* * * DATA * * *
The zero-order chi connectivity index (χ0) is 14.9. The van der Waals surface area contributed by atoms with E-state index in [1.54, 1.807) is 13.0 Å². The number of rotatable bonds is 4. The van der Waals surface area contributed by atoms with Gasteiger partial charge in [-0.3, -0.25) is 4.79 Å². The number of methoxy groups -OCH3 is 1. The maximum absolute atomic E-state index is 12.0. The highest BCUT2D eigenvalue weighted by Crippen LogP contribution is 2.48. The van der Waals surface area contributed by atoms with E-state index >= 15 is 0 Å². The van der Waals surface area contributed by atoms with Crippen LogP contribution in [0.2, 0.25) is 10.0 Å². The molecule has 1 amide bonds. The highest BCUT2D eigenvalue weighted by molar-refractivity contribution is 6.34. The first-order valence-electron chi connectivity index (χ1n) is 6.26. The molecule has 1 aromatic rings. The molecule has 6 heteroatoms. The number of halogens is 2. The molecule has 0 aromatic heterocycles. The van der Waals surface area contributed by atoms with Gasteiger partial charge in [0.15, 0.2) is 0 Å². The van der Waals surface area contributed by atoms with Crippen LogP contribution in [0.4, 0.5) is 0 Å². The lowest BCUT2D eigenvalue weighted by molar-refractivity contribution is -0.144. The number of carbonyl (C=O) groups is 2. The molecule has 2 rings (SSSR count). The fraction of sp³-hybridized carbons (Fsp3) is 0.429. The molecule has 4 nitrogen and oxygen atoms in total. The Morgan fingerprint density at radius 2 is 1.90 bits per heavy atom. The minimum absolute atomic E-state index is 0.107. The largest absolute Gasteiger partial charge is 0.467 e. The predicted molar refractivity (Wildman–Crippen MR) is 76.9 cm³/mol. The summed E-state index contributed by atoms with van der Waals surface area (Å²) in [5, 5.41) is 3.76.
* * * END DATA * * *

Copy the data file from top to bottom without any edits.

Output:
The zero-order chi connectivity index (χ0) is 14.9. The van der Waals surface area contributed by atoms with E-state index in [1.54, 1.807) is 13.0 Å². The number of rotatable bonds is 4. The van der Waals surface area contributed by atoms with Gasteiger partial charge in [-0.3, -0.25) is 4.79 Å². The number of methoxy groups -OCH3 is 1. The maximum absolute atomic E-state index is 12.0. The highest BCUT2D eigenvalue weighted by Crippen LogP contribution is 2.48. The van der Waals surface area contributed by atoms with E-state index >= 15 is 0 Å². The van der Waals surface area contributed by atoms with Crippen LogP contribution in [0.2, 0.25) is 10.0 Å². The molecule has 1 amide bonds. The highest BCUT2D eigenvalue weighted by molar-refractivity contribution is 6.34. The first-order valence-electron chi connectivity index (χ1n) is 6.26. The molecule has 1 aromatic rings. The molecule has 6 heteroatoms. The number of halogens is 2. The molecule has 0 aromatic heterocycles. The van der Waals surface area contributed by atoms with Gasteiger partial charge in [0.15, 0.2) is 0 Å². The van der Waals surface area contributed by atoms with Crippen LogP contribution in [0.4, 0.5) is 0 Å². The lowest BCUT2D eigenvalue weighted by molar-refractivity contribution is -0.144. The number of carbonyl (C=O) groups is 2. The molecule has 2 rings (SSSR count). The fraction of sp³-hybridized carbons (Fsp3) is 0.429. The molecule has 4 nitrogen and oxygen atoms in total. The Morgan fingerprint density at radius 2 is 1.90 bits per heavy atom. The minimum absolute atomic E-state index is 0.107. The largest absolute Gasteiger partial charge is 0.467 e. The predicted molar refractivity (Wildman–Crippen MR) is 76.9 cm³/mol. The summed E-state index contributed by atoms with van der Waals surface area (Å²) in [5, 5.41) is 3.76.